In this environment, the support we provide to international human rights defenders through our New Tactics in Human Rights program – today, that mission is harder—and riskier.

In this environment, our work in Washington – advocating for transparency, reform and accountability after the CIA torture program post-9/11, and to make sure federal funds are allocated to sustain torture survivor centers worldwide – today, that work is much harder.

Yes, today our work is much harder.

But we have good momentum.

In spite of how much more difficult our work has become, last year, through these combined efforts, CVT touched the lives of 50,000 torture survivors and 200,000 or more family members. After people have survived the most extreme cruelty the human mind can devise -- we are part of their extraordinary journey of healing.

But momentum is not enough. 

Not only is the political climate more difficult, the need has never been greater. We’re facing the worst global refugee crisis since WWII, with over 22 million people forced to flee their country.

We know that up to 44% of refugees in the U.S. are survivors of torture. That’s 1.3 million, or one out of every 249 people in this country. So the refugee crisis is also a torture crisis.  And we have our hands more than full.

Today’s challenges call us to do more:

To further strengthen our work against torture.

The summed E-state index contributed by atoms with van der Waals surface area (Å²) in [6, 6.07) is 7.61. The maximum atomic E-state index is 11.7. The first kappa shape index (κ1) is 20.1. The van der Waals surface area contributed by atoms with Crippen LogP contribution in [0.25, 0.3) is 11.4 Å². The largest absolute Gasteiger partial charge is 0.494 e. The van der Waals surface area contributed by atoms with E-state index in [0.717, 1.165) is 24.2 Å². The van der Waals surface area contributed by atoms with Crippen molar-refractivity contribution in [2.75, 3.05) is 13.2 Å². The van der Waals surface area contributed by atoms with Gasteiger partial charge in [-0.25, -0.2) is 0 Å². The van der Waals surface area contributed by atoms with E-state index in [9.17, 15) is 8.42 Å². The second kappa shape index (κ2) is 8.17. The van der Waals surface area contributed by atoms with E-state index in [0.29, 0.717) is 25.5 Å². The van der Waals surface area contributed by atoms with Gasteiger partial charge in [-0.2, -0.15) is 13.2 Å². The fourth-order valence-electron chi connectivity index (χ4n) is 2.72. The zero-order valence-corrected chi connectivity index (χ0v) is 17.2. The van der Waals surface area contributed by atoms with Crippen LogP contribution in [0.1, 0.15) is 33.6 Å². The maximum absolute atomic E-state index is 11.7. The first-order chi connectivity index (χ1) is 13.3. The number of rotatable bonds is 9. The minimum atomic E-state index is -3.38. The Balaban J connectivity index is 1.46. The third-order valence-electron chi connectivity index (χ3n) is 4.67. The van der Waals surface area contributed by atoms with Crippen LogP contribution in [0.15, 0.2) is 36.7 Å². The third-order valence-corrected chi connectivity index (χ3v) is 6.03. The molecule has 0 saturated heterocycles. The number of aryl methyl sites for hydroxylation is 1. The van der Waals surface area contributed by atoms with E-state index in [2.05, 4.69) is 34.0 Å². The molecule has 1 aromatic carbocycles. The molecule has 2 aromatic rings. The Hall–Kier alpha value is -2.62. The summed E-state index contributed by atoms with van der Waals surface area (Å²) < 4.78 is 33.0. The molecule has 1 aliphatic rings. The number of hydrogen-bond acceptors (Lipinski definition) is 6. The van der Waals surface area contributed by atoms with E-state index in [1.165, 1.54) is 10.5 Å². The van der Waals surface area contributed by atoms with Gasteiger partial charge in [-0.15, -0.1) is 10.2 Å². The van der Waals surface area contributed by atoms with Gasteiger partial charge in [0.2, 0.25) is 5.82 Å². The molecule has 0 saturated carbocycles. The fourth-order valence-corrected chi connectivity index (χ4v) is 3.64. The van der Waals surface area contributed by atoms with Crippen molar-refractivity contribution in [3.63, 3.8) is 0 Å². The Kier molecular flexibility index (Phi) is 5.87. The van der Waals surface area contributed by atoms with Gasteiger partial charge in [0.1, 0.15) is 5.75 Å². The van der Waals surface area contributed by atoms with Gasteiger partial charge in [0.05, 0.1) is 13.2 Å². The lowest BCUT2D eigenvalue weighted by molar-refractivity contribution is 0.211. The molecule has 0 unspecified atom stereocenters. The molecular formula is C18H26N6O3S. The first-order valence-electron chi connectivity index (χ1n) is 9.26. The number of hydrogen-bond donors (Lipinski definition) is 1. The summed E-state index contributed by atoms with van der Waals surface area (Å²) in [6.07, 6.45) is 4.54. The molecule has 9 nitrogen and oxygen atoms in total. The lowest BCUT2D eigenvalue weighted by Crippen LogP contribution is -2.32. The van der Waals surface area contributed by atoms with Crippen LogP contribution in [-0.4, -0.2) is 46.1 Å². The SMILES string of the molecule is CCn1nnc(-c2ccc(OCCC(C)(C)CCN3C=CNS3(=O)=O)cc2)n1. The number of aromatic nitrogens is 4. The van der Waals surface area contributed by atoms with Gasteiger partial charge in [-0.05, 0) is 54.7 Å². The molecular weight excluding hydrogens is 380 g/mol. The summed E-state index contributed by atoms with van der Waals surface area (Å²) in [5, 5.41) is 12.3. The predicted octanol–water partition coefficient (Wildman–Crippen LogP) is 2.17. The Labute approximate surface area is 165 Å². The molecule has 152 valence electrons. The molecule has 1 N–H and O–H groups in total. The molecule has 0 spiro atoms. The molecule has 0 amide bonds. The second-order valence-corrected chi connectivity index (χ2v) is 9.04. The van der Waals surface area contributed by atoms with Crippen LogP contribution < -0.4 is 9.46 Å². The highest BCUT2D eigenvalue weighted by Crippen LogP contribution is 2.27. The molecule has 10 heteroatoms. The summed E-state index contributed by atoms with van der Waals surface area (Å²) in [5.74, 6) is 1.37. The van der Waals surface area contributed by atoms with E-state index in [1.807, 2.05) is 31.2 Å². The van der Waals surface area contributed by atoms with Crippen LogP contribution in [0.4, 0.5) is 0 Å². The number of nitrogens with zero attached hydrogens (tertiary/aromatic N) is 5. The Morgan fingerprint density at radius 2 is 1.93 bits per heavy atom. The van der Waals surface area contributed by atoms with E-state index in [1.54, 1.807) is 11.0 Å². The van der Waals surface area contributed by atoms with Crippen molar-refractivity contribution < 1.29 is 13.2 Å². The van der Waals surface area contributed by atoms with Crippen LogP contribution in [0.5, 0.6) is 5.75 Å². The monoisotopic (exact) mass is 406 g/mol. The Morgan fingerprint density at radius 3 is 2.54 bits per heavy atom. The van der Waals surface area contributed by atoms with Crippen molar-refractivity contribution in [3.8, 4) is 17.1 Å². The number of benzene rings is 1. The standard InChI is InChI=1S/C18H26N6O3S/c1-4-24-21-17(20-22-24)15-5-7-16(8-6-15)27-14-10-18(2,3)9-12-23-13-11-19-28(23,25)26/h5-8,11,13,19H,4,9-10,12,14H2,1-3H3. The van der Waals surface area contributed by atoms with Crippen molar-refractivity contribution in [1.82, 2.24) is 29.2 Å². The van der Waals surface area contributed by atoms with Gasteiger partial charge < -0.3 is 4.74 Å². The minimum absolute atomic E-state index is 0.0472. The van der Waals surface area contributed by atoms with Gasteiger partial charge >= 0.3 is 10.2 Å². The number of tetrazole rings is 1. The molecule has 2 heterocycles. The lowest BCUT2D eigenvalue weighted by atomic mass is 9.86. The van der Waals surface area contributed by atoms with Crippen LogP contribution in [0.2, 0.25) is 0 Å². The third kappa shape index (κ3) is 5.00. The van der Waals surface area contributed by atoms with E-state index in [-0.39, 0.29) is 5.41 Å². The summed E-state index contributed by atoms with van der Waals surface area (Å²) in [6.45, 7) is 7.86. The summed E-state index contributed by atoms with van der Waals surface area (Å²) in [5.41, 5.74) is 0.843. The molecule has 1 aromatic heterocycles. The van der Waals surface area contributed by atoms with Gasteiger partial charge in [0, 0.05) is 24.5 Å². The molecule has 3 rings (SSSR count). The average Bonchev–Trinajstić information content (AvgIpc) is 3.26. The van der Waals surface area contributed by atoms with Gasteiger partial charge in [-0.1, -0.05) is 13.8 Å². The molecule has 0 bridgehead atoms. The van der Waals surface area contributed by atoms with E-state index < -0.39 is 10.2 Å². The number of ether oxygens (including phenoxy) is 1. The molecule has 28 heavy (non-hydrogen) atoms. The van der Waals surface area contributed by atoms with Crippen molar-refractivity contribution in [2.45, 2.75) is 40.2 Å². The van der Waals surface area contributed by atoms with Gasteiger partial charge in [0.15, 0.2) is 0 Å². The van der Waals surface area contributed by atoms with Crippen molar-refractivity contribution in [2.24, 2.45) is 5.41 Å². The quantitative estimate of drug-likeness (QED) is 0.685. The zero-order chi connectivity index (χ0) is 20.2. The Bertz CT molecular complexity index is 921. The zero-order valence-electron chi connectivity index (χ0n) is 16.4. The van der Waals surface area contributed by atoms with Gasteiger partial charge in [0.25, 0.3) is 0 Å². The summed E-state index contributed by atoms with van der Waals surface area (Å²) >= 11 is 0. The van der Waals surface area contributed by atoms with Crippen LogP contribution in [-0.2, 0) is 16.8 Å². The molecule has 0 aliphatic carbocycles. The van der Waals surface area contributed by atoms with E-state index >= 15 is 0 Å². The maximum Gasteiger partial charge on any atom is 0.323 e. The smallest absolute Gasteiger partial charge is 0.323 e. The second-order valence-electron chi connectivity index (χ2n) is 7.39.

To rebuild the lives of more survivors.

To be more creative in addressing the challenges.

But these times demand even more.

These unsettling times demand that CVT be a beacon of moral leadership, be a beacon of hope,

be a beacon of respect for human rights and human dignity.

For more than 30 years, CVT has been working every day with survivors of torture. We know the devastating consequences for individuals and families and communities.

Here in the United States, we now have a commander in chief who is “torture advocate-in-chief.” A president who openly, repeatedly and aggressively asserts his support for the use of torture. Here’s what President Trump has said:

“I’m going to bring back waterboarding and a helluva lot worse.”

“We’re going to have to do things that are unthinkable.”

“Torture works. It absolutely works. If it doesn’t work, they deserve it anyway.”

It’s unfathomable that statements advocating such shameful human rights violations came from our nation’s highest office.

When people claim that torture demonstrates that we are tough, that the U.S. is invincible, they have not looked at the consequences our country has suffered as a result of our use of torture. When we tortured detainees in the past, the United States strengthened the resolve of our adversaries, and created new ones. When torture is used, it puts the United States in the company of human rights violators whose actions we deplore and condemn.

What does it say when the president condemns the torture of a U.S. student by North Korea one day, and then advocates torture himself the next? 

It says, now is a time for vigilance.